Maja-Pearce exaggerates the story to reveal him political view in a well-disguised manner. Her views are clear to me in trying to imply that Westernisation is the solution by representing them in Okeke as being successful and Veronica as dying painfully. Her ideas are biased and are intended to influence the average reader into thinking these diverse cultures are in no state to run their countries. As far as I am concerned her opinion is faulty and unsafe.

However, although she clearly does not favour village life personally, the author does at least pay praise to village women and blames and criticises the nature of city women. Veronica in the story is shown to be a plain and strong character, with many good of qualities. She respects her own culture and loved and catered for her family till the point that she chose to give up her life in order to hurry to their reunion. City women are, however, revealed as after material increase only, and this representation in fact can only slightly change the view of a reader of this story.

Although Maja-Pearce has kaleidoscoped the story it isnt all one-sided. Certainly she doesnt have many positive points to reveal about African culture, but veronica fatalism could be interpreted as faithfulness to African women. When she points out that city women are interested only in money and fast cars she indirectly criticises western values that these women have adopted. Her attitude is certainly feminist but can one not over step the mark in criticising her? By portraying the sufferings of women, her intention may be to attempt to raise awareness of such issues that go along without any mention whatsoever.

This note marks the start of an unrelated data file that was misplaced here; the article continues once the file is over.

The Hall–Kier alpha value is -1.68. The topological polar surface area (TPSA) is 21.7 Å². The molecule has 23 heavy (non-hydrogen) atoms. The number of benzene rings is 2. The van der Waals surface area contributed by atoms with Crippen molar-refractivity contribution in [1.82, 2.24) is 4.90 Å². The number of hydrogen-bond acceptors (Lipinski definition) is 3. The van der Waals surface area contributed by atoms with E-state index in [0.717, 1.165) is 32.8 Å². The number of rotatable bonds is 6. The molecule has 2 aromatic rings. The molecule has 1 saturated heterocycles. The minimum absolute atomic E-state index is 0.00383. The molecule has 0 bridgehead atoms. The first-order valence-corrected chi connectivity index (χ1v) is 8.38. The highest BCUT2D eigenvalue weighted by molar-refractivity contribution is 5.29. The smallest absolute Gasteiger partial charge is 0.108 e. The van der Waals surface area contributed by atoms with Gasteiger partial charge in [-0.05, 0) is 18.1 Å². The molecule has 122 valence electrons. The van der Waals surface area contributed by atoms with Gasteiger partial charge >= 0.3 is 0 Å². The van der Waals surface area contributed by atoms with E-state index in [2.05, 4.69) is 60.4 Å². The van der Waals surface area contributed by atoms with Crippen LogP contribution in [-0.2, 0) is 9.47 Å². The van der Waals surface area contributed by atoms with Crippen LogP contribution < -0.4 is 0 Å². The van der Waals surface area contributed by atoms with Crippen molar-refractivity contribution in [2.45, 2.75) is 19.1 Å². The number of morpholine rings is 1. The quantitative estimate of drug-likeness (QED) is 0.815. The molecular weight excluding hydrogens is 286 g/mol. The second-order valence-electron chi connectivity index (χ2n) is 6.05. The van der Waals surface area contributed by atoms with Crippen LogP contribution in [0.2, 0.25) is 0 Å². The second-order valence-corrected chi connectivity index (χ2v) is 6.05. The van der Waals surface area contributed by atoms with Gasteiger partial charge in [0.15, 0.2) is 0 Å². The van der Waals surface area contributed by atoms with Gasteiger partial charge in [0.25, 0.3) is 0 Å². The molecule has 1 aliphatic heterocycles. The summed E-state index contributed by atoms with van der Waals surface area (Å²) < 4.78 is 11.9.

I believe Maja-Pearce actually does show some good points about African life, however her final, well concealed, message is to show western values as the way forward to freedom and peace, and that African backwardness is shameful to a human because it teaches them to be savages, morally wrong beasts, and ignorant beings who die having done nothing, not even create a name. Therefore what may well be a quite charming story, in my opinion is a story that sends out the wrong message. What she should be writing about is literature encouraging people to rise against cruel rulers and replace them with just ones, and not cover the way for more cruelty by so-called peacekeepers.

In my opinion backwardness, is purer and better than city life governed by Western values. In village life people have respect for others opposite to what is illustrated in Veronica. People are brought up with strong characters and they have a good choice of quality in personalities. Shameful and dirty materials are not available, and children are brought up well, even though the rulers may be corrupt. However in Western countries no one has respect for each other and all are concerned with their own welfare and wealth life is worldly and is starved of a sense of religion.

Women in Westernised countries are the ones that are disrespected, ignored and put down. They are the ones that are given absolute freedom, even the freedom to sell their honour at a daily basis. It is the people in Western countries that are brought up to try in gaining material belongings only and not concern themselves with cleaning their feelings from impurities. All that matters in such Western countries is money and power and yet you find people chasing these materials and making fun of diverse cultures for lack of needs when these elements have no great meaning to their lives.